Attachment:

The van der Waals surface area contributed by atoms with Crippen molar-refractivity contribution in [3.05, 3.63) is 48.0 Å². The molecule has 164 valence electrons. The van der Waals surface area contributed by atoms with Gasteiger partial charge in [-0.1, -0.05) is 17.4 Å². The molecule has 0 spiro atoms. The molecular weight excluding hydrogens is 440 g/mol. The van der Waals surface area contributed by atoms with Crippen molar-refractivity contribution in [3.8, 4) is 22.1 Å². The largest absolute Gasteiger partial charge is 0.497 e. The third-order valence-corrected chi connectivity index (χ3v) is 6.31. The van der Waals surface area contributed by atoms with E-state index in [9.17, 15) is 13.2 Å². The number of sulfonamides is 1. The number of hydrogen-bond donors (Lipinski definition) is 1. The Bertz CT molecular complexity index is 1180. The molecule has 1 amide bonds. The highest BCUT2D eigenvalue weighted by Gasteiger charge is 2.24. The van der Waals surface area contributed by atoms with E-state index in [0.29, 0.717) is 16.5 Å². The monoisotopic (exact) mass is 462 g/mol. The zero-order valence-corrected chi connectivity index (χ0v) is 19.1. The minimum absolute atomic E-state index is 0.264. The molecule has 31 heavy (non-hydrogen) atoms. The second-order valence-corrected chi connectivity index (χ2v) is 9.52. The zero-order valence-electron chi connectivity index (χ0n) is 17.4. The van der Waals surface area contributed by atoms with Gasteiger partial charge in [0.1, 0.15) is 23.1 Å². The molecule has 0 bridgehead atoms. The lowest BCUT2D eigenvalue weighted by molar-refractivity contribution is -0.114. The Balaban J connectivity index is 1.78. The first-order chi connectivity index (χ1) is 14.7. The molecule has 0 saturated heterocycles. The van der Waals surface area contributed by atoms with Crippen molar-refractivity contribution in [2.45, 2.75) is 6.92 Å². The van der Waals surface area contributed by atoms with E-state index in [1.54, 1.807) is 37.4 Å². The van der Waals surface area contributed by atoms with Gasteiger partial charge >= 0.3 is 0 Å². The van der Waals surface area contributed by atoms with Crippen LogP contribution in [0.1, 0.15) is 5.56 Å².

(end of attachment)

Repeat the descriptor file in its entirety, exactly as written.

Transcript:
The van der Waals surface area contributed by atoms with Crippen molar-refractivity contribution in [3.05, 3.63) is 48.0 Å². The molecule has 164 valence electrons. The van der Waals surface area contributed by atoms with Gasteiger partial charge in [-0.1, -0.05) is 17.4 Å². The molecule has 0 spiro atoms. The molecular weight excluding hydrogens is 440 g/mol. The van der Waals surface area contributed by atoms with Crippen molar-refractivity contribution in [3.8, 4) is 22.1 Å². The largest absolute Gasteiger partial charge is 0.497 e. The third-order valence-corrected chi connectivity index (χ3v) is 6.31. The van der Waals surface area contributed by atoms with E-state index in [9.17, 15) is 13.2 Å². The number of sulfonamides is 1. The number of hydrogen-bond donors (Lipinski definition) is 1. The Bertz CT molecular complexity index is 1180. The molecule has 1 amide bonds. The highest BCUT2D eigenvalue weighted by Gasteiger charge is 2.24. The van der Waals surface area contributed by atoms with E-state index in [0.29, 0.717) is 16.5 Å². The monoisotopic (exact) mass is 462 g/mol. The zero-order valence-corrected chi connectivity index (χ0v) is 19.1. The minimum absolute atomic E-state index is 0.264. The molecule has 31 heavy (non-hydrogen) atoms. The second-order valence-corrected chi connectivity index (χ2v) is 9.52. The zero-order valence-electron chi connectivity index (χ0n) is 17.4. The van der Waals surface area contributed by atoms with Gasteiger partial charge in [0.1, 0.15) is 23.1 Å². The molecule has 0 bridgehead atoms. The lowest BCUT2D eigenvalue weighted by molar-refractivity contribution is -0.114. The Balaban J connectivity index is 1.78. The first-order chi connectivity index (χ1) is 14.7. The molecule has 0 saturated heterocycles. The van der Waals surface area contributed by atoms with Crippen molar-refractivity contribution in [2.45, 2.75) is 6.92 Å². The van der Waals surface area contributed by atoms with E-state index in [1.54, 1.807) is 37.4 Å². The van der Waals surface area contributed by atoms with Gasteiger partial charge >= 0.3 is 0 Å². The van der Waals surface area contributed by atoms with Crippen LogP contribution in [0.1, 0.15) is 5.56 Å².